The Seventies were ever more hostile to the Beats, as the Sixties "movement" faded away. It took pop to let them be heard at all and they cultivated the connection. Ginsberg was invited on to stage and vinyl by The Clash. William Burroughs arrived in New York in time to be proclaimed punk's "Godfather", the times actually moving his nightmarish, junk-fed way. Even now, some musicians still look to Kerouac and co. "I think most of the people involved in the punk scene of the Eighties and Nineties know of that work," insists Lee Ranaldo. "Those writers spearheaded a scepticism of the modern world. They were coming straight out of the atomic bomb blast and realising that it was time to go for broke right now, because there might not be a tomorrow. It's a very punk-like attitude." Kicks Joy Darkness proves that that generation is still grateful, if nothing else. Of the Beats who survived long enough to hear the album, Ginsberg had continued to write, and to push his generation's claims on posterity; Burroughs lived anonymously in Lawrence, Kansas, his work all but done; Corso lives on in poverty, as he always has. He could be seen a few years ago at an otherwise polite New York poetry festival telling the audience to "Fuck love", and reducing the woman who followed him to tears. He at least was still beat. But the force of each of them had been dulled. Even before Burroughs' death, for all the tributes, it seemed they were near the end.

But that does them a disservice. Because the Beats' influence can't be judged just on simple chronology. It's also a story of individual responses, sparks in each life they've inspired. It's Lenny Bruce, using Beat writing as the last necessary ingredient in his incendiary, poetic comedy - the most influential routines in stand-up history. It's Hunter S Thompson, using Kerouac's spontaneous prose in a deadline fever and inventing gonzo journalism; writing Fear and Loathing in Las Vegas, and giving On the Road the acid test. It's Easy Rider, a Kerouac road-trip gone bad, which transformed Hollywood. It's future Fug and peace activist Ed Sanders rolling on the floor and sobbing as a teenager when he read Howl then lunging for a new life; it's poet Diane diPrima reading Howl as she cooked a meal and realising she wasn't alone; Mark Sandman of Morphine reading On the Road as a teenager and hitching into America with a thousand others.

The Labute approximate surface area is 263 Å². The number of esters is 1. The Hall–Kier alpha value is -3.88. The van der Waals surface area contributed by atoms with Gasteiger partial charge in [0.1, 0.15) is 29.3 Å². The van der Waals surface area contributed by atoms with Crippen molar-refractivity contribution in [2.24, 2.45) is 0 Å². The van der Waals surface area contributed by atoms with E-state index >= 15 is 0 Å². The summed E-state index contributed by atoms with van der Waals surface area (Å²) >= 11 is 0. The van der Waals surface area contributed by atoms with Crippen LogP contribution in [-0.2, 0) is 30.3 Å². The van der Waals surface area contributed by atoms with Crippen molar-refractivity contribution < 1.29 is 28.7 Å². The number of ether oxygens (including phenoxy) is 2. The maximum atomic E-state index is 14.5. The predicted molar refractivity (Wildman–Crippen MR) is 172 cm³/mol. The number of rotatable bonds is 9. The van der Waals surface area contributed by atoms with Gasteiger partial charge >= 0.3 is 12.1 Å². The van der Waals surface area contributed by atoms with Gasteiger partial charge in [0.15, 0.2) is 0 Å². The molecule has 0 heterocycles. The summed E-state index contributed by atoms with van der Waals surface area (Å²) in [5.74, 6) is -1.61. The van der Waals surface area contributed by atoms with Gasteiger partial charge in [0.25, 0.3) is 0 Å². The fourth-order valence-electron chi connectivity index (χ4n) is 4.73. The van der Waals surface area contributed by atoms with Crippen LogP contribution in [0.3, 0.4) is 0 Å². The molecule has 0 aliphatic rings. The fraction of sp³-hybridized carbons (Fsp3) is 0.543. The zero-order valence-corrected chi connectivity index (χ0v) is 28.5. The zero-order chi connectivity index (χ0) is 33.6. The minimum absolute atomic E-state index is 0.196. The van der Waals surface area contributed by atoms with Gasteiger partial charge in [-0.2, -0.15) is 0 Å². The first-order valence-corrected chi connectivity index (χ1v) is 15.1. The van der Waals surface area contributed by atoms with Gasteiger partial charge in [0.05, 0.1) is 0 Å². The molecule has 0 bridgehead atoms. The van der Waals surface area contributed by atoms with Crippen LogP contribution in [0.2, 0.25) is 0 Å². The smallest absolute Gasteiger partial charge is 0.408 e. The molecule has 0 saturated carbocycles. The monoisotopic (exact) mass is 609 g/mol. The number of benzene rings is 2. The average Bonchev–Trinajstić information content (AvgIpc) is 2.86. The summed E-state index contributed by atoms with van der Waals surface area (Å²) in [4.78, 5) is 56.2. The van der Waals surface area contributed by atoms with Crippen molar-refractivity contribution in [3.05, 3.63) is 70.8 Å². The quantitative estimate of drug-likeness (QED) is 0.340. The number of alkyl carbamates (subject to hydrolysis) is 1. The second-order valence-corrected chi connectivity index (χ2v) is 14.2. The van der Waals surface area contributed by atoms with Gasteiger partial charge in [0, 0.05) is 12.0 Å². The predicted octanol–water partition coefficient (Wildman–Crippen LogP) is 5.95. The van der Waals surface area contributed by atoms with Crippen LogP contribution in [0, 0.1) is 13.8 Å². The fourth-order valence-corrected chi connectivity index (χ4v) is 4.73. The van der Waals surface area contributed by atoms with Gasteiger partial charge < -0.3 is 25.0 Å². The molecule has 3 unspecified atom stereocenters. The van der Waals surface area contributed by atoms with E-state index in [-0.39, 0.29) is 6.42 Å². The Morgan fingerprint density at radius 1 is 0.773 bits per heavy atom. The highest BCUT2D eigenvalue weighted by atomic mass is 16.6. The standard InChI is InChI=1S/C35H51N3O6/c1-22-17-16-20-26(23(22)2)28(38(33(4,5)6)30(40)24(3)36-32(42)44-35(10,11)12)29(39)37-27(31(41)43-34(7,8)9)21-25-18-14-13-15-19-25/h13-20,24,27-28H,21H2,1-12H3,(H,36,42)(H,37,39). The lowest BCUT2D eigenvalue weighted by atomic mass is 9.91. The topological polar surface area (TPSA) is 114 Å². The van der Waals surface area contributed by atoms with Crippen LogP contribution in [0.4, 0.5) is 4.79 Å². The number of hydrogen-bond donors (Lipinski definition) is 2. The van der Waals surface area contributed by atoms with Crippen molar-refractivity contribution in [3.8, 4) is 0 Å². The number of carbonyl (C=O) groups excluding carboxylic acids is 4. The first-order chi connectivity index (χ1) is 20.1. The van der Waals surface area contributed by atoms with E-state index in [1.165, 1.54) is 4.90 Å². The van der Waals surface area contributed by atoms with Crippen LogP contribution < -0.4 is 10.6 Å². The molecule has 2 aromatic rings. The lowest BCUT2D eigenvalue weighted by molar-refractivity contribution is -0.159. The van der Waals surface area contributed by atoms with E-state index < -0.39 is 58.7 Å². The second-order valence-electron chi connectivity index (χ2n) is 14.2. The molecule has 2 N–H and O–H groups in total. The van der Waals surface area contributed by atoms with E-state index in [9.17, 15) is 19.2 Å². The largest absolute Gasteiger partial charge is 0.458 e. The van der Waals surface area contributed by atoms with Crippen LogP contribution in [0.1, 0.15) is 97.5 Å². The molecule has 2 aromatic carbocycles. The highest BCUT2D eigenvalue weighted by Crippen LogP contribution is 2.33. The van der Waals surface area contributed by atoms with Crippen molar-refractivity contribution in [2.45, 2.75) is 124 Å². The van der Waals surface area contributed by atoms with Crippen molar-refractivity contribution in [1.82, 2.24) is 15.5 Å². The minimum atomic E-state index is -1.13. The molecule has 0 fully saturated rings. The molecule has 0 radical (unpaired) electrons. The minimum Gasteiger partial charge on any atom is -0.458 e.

It's a spark dimmed for most of us when we flick through On the Road or Naked Lunch now, dulled and mediated by time, like early Elvis, or Sgt. Pepper. The shock has worn off. It isn't a unique spark, either, as Ginsberg once thought. Rock 'n' roll coincided with the Beats, and blew apart places poets couldn't touch. But something did happen, in those flights across America, those lives caught as speedily as the pen could move, with the energy needed to crack taboos when they mattered. The incontestable influence of the Beats today is that if you read their best work on a good day, you may feel a shiver of truth. Kicks Joy Darkness does that for Kerouac. It brings his words to life. In the end, that's all the influence any writer keeps

The CD `Kerouac - Kicks Joy Darkness' is on Rykodisc; the film `House of America' opens on 10 Oct; the biography `Angelheaded Hipster' is published in paperback by Bloomsbury at pounds 9.99